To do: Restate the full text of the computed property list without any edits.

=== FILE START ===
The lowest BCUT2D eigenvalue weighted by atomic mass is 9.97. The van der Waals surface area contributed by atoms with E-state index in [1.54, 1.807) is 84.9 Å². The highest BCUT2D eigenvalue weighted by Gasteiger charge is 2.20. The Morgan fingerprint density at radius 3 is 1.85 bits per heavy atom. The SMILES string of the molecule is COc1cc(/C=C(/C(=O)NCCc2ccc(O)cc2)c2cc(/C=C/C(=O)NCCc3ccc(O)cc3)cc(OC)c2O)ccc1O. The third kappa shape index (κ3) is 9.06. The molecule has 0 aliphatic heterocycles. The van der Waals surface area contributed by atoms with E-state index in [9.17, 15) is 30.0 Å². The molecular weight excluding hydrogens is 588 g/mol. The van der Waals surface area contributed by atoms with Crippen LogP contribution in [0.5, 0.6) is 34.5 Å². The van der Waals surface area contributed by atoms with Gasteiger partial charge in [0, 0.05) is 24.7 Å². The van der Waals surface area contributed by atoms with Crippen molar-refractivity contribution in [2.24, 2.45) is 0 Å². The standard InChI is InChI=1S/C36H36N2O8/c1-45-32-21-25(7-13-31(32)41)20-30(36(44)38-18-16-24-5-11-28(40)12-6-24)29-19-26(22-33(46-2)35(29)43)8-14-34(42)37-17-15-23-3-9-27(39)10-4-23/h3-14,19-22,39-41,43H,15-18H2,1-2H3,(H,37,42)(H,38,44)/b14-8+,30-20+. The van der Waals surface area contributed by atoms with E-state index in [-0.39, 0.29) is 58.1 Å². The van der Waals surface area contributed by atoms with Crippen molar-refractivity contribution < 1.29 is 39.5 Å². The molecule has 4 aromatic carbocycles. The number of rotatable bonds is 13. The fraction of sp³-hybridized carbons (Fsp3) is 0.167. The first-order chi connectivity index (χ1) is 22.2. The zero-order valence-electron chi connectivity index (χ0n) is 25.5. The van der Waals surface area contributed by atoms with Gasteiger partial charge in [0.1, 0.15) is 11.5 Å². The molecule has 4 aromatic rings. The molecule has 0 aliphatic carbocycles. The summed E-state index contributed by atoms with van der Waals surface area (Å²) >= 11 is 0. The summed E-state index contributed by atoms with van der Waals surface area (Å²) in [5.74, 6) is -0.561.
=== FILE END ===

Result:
The lowest BCUT2D eigenvalue weighted by atomic mass is 9.97. The van der Waals surface area contributed by atoms with E-state index in [1.54, 1.807) is 84.9 Å². The highest BCUT2D eigenvalue weighted by Gasteiger charge is 2.20. The Morgan fingerprint density at radius 3 is 1.85 bits per heavy atom. The SMILES string of the molecule is COc1cc(/C=C(/C(=O)NCCc2ccc(O)cc2)c2cc(/C=C/C(=O)NCCc3ccc(O)cc3)cc(OC)c2O)ccc1O. The third kappa shape index (κ3) is 9.06. The molecule has 0 aliphatic heterocycles. The van der Waals surface area contributed by atoms with E-state index in [9.17, 15) is 30.0 Å². The molecular weight excluding hydrogens is 588 g/mol. The van der Waals surface area contributed by atoms with Crippen LogP contribution in [0.5, 0.6) is 34.5 Å². The van der Waals surface area contributed by atoms with Gasteiger partial charge in [0, 0.05) is 24.7 Å². The van der Waals surface area contributed by atoms with Crippen molar-refractivity contribution in [2.24, 2.45) is 0 Å². The standard InChI is InChI=1S/C36H36N2O8/c1-45-32-21-25(7-13-31(32)41)20-30(36(44)38-18-16-24-5-11-28(40)12-6-24)29-19-26(22-33(46-2)35(29)43)8-14-34(42)37-17-15-23-3-9-27(39)10-4-23/h3-14,19-22,39-41,43H,15-18H2,1-2H3,(H,37,42)(H,38,44)/b14-8+,30-20+. The van der Waals surface area contributed by atoms with E-state index in [-0.39, 0.29) is 58.1 Å². The van der Waals surface area contributed by atoms with Crippen molar-refractivity contribution < 1.29 is 39.5 Å². The molecule has 4 aromatic carbocycles. The number of rotatable bonds is 13. The fraction of sp³-hybridized carbons (Fsp3) is 0.167. The first-order chi connectivity index (χ1) is 22.2. The zero-order valence-electron chi connectivity index (χ0n) is 25.5. The van der Waals surface area contributed by atoms with Gasteiger partial charge in [0.1, 0.15) is 11.5 Å². The molecule has 4 aromatic rings. The molecule has 0 aliphatic carbocycles. The summed E-state index contributed by atoms with van der Waals surface area (Å²) >= 11 is 0. The summed E-state index contributed by atoms with van der Waals surface area (Å²) in [5.74, 6) is -0.561.